It all boils down to the size of the total cake and the size of your slice. A huge slice of the total means nothing if the cake is tiny.
How much money you are left with at the end of the day is of course way more important than the percentage. I would rather have 25% of a large cake than 75% of a muffin.
Some of the major players (I am lucky enough to have 100+ photos with Getty Images) does a lot of work for their share and is in my opinion well worth it. I made more from my first 2-3 sales via Getty (I got in early through their co-operation with Flickr) than I had made from other services in total the previous years.
What you 'pay for' via their share is not only marketing and outreach but also payment collection and even more important: systems that chase down sites that use photos without permission. It seems that some people think this type of companies only receives your photo and then sits down and waits. That is simply not true.
Would have bought just because of the sensor it if it had a body similar to the D600.
I see no point in having old-fashioned dials for things like ISO on a modern camera. It is just fluff for fluffs sake, it does not add any functionality that is needed or missed in the digital age.
Most everything you can do with the old-fashioned buttons and dials on this model can be done just as easily on any other mid- to high-range camera body without even taking your eyes from the viewfinder. It is not like you have to dive into menus to change settings like exposure, ISO, WB and so on if you know your camera well.
brn: Unlike many posting here, I don't hate HDR. However, in these "photos" it's abused. Looks like something you'd see in a video game.
I totally agree - way too heavy use of HDR. You could almost take a photo of any old bedroom with old wallpaper and make it look like it has been abandoned for 30 years if you process the photos this much.
JEROME NOLAS: Come on guys! This is a great camera!
That depends on what your 'real world' is. Not everyone shoots portraits and only use f4 or larger apertures. I used to do lots of landscape and long exposures - until I 'upgraded' to the D600 that is, which is indeed useless for my type of photographye unless you want to spend half an hour cloning every shot.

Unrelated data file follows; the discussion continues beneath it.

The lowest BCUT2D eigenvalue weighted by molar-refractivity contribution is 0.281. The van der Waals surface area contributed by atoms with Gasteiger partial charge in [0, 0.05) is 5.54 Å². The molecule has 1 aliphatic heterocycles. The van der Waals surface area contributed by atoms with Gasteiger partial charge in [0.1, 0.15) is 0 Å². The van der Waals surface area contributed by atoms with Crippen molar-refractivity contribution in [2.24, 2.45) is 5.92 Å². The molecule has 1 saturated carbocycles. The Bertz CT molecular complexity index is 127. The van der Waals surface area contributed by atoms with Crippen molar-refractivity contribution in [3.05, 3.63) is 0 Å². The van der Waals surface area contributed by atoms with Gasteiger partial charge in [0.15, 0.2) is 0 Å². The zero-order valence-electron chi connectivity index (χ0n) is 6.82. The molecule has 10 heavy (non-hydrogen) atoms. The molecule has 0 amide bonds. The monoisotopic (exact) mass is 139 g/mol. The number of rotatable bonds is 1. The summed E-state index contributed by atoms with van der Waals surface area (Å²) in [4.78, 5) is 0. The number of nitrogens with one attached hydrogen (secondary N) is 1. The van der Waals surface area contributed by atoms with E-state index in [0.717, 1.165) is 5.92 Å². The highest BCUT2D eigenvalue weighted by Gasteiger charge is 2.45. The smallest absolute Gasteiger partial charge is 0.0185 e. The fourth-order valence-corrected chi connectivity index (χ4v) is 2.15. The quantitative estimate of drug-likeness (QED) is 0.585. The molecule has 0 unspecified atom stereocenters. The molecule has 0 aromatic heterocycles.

Thatcannonguy: Oh, if only i could make a phone call with my shoes, could drive to work in my fridge and cook on my bicycle... Where is all this going to ?
Oh, and don't forget; every picture taken and uploaded can be used by Google for advertisement without the 'owner's' consent.
Do you need to 'root' this thing too to get rid of Samesung's shell ?
>>> Oh, and don't forget; every picture taken and uploaded can be used by Google for advertisement without the 'owner's' consent.
Don't be ridiculous. Google has no more rights to use anything uploaded, shared or sent from this device than from any other device connected to the internet.
Durandalfr: LOL, people spit on the nokia 808 for having a small bump on the back and not being as flat as GS3, how people cannot put such a big phone into their pocket and blahblahblah. Now you have an hybrid phone/camera with an ugly degigne and miraculously, maybe because it's samsung's, pocket can now contain that king of design. People are brainless.
It is quite strange how people behave around new things like this.
The average dpr-reader obviously goes everywhere with10 pounds of DSLR equipment (including a couple of f/1.4-lenses) on their back. And they fail to understand that this camera is not aimed at that kind of buyers at all.